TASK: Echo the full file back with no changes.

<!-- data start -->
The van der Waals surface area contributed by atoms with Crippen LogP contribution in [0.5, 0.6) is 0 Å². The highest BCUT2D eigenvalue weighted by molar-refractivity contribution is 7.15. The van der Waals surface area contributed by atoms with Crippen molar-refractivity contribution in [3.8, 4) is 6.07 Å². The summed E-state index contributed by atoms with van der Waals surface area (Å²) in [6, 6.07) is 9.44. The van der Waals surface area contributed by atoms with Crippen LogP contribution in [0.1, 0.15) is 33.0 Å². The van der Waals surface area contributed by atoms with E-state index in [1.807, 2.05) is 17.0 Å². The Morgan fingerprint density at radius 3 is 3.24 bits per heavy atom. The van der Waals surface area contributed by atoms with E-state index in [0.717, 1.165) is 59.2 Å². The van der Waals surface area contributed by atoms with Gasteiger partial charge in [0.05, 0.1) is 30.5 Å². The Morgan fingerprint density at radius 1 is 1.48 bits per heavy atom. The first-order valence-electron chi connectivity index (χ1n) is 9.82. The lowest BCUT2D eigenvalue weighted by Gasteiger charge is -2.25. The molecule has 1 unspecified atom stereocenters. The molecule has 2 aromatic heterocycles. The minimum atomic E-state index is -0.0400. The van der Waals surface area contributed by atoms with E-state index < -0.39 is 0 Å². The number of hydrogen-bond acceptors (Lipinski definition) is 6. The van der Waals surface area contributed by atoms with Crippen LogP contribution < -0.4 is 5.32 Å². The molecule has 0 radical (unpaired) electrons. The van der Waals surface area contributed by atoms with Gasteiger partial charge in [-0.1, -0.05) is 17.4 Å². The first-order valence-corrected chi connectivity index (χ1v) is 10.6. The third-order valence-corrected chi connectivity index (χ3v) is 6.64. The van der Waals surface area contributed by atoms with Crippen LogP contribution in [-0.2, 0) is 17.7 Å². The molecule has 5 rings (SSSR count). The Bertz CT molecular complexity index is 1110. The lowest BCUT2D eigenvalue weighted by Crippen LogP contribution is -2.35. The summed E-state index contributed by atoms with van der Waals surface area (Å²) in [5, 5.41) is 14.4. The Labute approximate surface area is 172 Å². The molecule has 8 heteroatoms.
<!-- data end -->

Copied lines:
The van der Waals surface area contributed by atoms with Crippen LogP contribution in [0.5, 0.6) is 0 Å². The highest BCUT2D eigenvalue weighted by molar-refractivity contribution is 7.15. The van der Waals surface area contributed by atoms with Crippen molar-refractivity contribution in [3.8, 4) is 6.07 Å². The summed E-state index contributed by atoms with van der Waals surface area (Å²) in [6, 6.07) is 9.44. The van der Waals surface area contributed by atoms with Crippen LogP contribution in [0.1, 0.15) is 33.0 Å². The van der Waals surface area contributed by atoms with E-state index in [1.807, 2.05) is 17.0 Å². The Morgan fingerprint density at radius 3 is 3.24 bits per heavy atom. The van der Waals surface area contributed by atoms with E-state index in [0.717, 1.165) is 59.2 Å². The van der Waals surface area contributed by atoms with Gasteiger partial charge in [0.05, 0.1) is 30.5 Å². The Morgan fingerprint density at radius 1 is 1.48 bits per heavy atom. The first-order valence-electron chi connectivity index (χ1n) is 9.82. The lowest BCUT2D eigenvalue weighted by Gasteiger charge is -2.25. The molecule has 1 unspecified atom stereocenters. The molecule has 2 aromatic heterocycles. The minimum atomic E-state index is -0.0400. The van der Waals surface area contributed by atoms with E-state index < -0.39 is 0 Å². The number of hydrogen-bond acceptors (Lipinski definition) is 6. The van der Waals surface area contributed by atoms with Crippen LogP contribution < -0.4 is 5.32 Å². The molecule has 0 radical (unpaired) electrons. The van der Waals surface area contributed by atoms with Gasteiger partial charge in [-0.1, -0.05) is 17.4 Å². The first-order valence-corrected chi connectivity index (χ1v) is 10.6. The third-order valence-corrected chi connectivity index (χ3v) is 6.64. The van der Waals surface area contributed by atoms with Crippen LogP contribution in [-0.2, 0) is 17.7 Å². The molecule has 5 rings (SSSR count). The Bertz CT molecular complexity index is 1110. The lowest BCUT2D eigenvalue weighted by Crippen LogP contribution is -2.35. The summed E-state index contributed by atoms with van der Waals surface area (Å²) in [5, 5.41) is 14.4. The Labute approximate surface area is 172 Å². The molecule has 8 heteroatoms.